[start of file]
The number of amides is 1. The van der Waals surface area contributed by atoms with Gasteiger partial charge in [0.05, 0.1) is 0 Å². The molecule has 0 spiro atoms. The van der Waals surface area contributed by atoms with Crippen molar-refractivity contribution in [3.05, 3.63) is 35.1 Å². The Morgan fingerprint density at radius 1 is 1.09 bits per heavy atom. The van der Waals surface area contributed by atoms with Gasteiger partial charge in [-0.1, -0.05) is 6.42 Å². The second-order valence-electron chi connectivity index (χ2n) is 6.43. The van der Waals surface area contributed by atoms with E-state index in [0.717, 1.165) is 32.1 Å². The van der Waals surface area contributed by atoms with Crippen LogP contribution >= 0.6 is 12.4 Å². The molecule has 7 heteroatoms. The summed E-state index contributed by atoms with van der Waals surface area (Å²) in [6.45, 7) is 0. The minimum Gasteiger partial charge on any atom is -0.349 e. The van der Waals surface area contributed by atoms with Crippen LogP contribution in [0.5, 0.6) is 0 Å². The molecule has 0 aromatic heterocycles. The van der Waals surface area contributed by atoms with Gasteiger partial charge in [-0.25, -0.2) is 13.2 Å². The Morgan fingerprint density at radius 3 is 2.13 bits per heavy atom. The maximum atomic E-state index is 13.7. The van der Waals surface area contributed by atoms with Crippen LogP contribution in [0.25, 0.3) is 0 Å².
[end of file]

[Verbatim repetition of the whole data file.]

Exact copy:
The number of amides is 1. The van der Waals surface area contributed by atoms with Gasteiger partial charge in [0.05, 0.1) is 0 Å². The molecule has 0 spiro atoms. The van der Waals surface area contributed by atoms with Crippen molar-refractivity contribution in [3.05, 3.63) is 35.1 Å². The Morgan fingerprint density at radius 1 is 1.09 bits per heavy atom. The van der Waals surface area contributed by atoms with Gasteiger partial charge in [-0.1, -0.05) is 6.42 Å². The second-order valence-electron chi connectivity index (χ2n) is 6.43. The van der Waals surface area contributed by atoms with E-state index in [0.717, 1.165) is 32.1 Å². The van der Waals surface area contributed by atoms with Crippen LogP contribution >= 0.6 is 12.4 Å². The molecule has 7 heteroatoms. The summed E-state index contributed by atoms with van der Waals surface area (Å²) in [6.45, 7) is 0. The minimum Gasteiger partial charge on any atom is -0.349 e. The van der Waals surface area contributed by atoms with Crippen LogP contribution in [0.5, 0.6) is 0 Å². The molecule has 0 aromatic heterocycles. The van der Waals surface area contributed by atoms with Gasteiger partial charge in [-0.25, -0.2) is 13.2 Å². The Morgan fingerprint density at radius 3 is 2.13 bits per heavy atom. The maximum atomic E-state index is 13.7. The van der Waals surface area contributed by atoms with Crippen LogP contribution in [0.25, 0.3) is 0 Å².